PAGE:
• RUBY, ARIZONA CARETAKER
    S. Az ghost town seeking full-time caretaker. Contact [email protected] for details.
  • VICE PRESIDENT, LANDSCAPE CONSERVATION
    Basic Summary: The Vice President for Landscape Conservation is based in the Washington, D.C., headquarters and oversees Defenders' work to promote landscape-scale wildlife conservation, focusing...
  • BRISTOL BAY PROGRAM DIRECTOR
    Seeking a program director responsible for developing and implementing all aspects of the Alaska Chapter's priority strategy for conservation in the Bristol Bay region of...
  • EXECUTIVE DIRECTOR
    The National Bighorn Sheep Center is looking for an Executive Director to take us forward into the new decade with continued strong leadership and vision:...
  • EXECUTIVE DIRECTOR
    The Powder Basin Watershed Council, based in Baker City, Oregon, seeks a new Executive Director with a passion for rural communities, water, and working lands....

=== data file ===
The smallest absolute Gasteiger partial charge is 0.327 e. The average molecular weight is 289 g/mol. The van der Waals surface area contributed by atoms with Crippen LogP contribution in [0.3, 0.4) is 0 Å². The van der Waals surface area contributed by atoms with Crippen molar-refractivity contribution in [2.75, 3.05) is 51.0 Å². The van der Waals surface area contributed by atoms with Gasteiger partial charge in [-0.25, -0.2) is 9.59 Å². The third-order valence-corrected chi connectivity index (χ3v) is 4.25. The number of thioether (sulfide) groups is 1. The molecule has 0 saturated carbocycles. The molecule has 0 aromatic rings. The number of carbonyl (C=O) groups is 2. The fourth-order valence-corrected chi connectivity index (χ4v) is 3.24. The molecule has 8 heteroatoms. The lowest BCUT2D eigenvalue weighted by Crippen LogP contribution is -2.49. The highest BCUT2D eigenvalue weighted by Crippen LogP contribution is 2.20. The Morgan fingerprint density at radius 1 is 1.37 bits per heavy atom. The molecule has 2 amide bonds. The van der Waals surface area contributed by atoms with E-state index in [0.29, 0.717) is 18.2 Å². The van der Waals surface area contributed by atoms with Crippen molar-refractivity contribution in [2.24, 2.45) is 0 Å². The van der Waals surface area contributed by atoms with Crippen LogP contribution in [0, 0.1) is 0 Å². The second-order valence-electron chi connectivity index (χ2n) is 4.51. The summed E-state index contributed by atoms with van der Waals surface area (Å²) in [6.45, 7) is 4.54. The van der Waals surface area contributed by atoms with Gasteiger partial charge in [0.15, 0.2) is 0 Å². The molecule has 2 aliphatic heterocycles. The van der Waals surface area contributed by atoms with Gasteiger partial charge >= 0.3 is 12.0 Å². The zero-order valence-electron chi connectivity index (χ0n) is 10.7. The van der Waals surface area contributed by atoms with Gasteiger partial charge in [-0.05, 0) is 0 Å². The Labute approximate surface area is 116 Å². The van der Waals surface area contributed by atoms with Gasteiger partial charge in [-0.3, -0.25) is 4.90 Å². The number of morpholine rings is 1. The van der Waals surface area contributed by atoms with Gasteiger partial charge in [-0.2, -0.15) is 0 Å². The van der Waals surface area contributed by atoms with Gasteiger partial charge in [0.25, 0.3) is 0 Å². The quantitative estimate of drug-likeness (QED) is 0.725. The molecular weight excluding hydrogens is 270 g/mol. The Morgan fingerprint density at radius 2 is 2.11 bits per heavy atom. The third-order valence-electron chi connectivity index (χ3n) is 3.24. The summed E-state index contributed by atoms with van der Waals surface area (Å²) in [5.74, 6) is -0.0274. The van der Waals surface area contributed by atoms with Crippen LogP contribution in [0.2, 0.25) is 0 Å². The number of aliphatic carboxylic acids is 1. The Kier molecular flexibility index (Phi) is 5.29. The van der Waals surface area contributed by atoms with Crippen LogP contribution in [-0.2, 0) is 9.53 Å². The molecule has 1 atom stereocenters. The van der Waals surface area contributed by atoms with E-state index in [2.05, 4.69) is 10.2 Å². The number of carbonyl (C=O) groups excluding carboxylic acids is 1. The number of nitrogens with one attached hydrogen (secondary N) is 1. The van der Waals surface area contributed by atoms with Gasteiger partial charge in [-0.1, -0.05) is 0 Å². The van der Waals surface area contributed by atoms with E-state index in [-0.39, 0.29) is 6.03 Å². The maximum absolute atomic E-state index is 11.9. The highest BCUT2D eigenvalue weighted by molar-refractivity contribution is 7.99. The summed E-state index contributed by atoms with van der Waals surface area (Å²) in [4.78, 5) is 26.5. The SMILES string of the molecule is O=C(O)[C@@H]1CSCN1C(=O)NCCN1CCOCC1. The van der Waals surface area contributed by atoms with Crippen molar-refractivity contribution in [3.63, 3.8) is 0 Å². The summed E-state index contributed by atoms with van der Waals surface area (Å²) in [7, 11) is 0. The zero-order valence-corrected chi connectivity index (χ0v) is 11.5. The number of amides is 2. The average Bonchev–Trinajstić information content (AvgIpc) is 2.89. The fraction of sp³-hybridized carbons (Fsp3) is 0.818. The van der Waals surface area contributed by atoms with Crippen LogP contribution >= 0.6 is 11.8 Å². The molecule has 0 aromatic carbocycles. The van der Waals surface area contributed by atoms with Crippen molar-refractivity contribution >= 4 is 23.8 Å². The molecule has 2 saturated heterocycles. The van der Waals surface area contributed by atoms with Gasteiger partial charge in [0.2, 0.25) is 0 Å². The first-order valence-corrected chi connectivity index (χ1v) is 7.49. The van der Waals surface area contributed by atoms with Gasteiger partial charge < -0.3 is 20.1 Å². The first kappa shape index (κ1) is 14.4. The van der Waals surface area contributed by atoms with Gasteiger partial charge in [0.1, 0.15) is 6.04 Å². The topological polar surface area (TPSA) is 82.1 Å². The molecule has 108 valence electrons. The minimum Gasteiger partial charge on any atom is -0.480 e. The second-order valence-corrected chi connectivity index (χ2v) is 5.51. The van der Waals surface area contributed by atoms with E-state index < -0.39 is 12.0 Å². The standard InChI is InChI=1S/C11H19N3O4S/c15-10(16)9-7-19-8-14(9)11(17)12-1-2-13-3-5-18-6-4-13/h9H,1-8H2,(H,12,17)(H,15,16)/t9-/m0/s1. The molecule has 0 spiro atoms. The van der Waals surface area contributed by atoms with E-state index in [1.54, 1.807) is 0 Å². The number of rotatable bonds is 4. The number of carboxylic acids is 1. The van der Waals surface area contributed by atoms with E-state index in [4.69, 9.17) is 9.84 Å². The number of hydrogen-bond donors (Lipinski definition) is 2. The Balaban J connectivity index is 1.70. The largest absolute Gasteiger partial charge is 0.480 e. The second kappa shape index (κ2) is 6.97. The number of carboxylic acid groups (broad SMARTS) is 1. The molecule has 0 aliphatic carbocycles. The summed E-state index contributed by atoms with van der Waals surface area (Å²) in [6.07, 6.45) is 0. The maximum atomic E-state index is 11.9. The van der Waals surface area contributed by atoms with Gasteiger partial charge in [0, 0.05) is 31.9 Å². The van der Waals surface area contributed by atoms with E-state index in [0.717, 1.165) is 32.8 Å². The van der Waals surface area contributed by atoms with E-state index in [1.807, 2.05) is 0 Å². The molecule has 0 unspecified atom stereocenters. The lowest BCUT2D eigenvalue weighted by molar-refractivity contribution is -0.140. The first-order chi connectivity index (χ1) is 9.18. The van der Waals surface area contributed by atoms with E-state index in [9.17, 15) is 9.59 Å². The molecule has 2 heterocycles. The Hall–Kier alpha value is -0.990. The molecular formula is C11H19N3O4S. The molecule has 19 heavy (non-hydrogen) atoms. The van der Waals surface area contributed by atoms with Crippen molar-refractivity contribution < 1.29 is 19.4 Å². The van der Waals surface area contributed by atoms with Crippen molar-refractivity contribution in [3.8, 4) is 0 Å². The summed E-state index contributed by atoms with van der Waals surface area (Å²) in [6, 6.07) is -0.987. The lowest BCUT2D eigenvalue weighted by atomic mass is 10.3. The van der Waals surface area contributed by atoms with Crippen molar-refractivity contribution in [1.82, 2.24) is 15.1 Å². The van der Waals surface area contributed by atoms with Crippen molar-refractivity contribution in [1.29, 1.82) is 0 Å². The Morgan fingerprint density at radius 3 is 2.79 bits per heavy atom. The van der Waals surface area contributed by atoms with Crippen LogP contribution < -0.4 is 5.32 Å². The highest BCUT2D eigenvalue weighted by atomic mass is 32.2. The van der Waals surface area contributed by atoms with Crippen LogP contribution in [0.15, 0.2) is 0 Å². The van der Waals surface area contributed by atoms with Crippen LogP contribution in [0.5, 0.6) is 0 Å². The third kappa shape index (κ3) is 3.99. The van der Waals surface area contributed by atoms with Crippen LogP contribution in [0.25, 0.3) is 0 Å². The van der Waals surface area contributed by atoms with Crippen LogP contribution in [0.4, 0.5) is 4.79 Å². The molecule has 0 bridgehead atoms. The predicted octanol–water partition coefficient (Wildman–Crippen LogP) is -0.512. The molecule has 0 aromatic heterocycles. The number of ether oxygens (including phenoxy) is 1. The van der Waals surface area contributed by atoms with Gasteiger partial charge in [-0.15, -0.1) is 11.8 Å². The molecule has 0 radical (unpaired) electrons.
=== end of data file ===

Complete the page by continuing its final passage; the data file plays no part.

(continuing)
• EXECUTIVE DIRECTOR
    Powder River Basin Resource Council, a progressive non-profit conservation organization based in Sheridan, Wyoming, seeks an Executive Director, preferably with grassroots organizing experience, excellent communication...
  • ADOBE HOME
    Passive solar adobe home in high desert of central New Mexico. Located on a 10,000 acre cattle ranch.
  • EXECUTIVE DIRECTOR
    Eastern Nevada Landscape Coalition, based in Ely, Nevada is looking for a new executive director to replace the long-time executive director who is retiring at...
  • STEVE HARRIS, EXPERIENCED PUBLIC LANDS/ENVIRONMENTAL ATTORNEY
    Comment Letters - Admin Appeals - Federal & State Litigation - FOIA -
  • LISA MACKEY PHOTOGRAPHY
    Fine Art Gicle Printing. Photo papers, fine art papers, canvas. Widths up to 44". Art printing by an artist.
  • LOG HOME IN THE GILA WILDERNESS
    Beautiful hand built log home in the heart of the Gila Wilderness on five acres. Please email for PDF of pictures and a full description.
  • CARETAKER
    2.0 acre homestead needing year-round caretaker in NE Oregon. Contact [email protected] for details.
  • SEEKING PROPERTY FOR BISON HERD
    Seeking additional properties for a herd of 1,000 AUM minimum. Interested in partnering with landowners looking to engage in commercial and/or conservation bison ranching. Location...
  • COPPER STAIN: ASARCO'S LEGACY IN EL PASO
    Tales from scores of ex-employees unearth the human costs of an economy that runs on copper.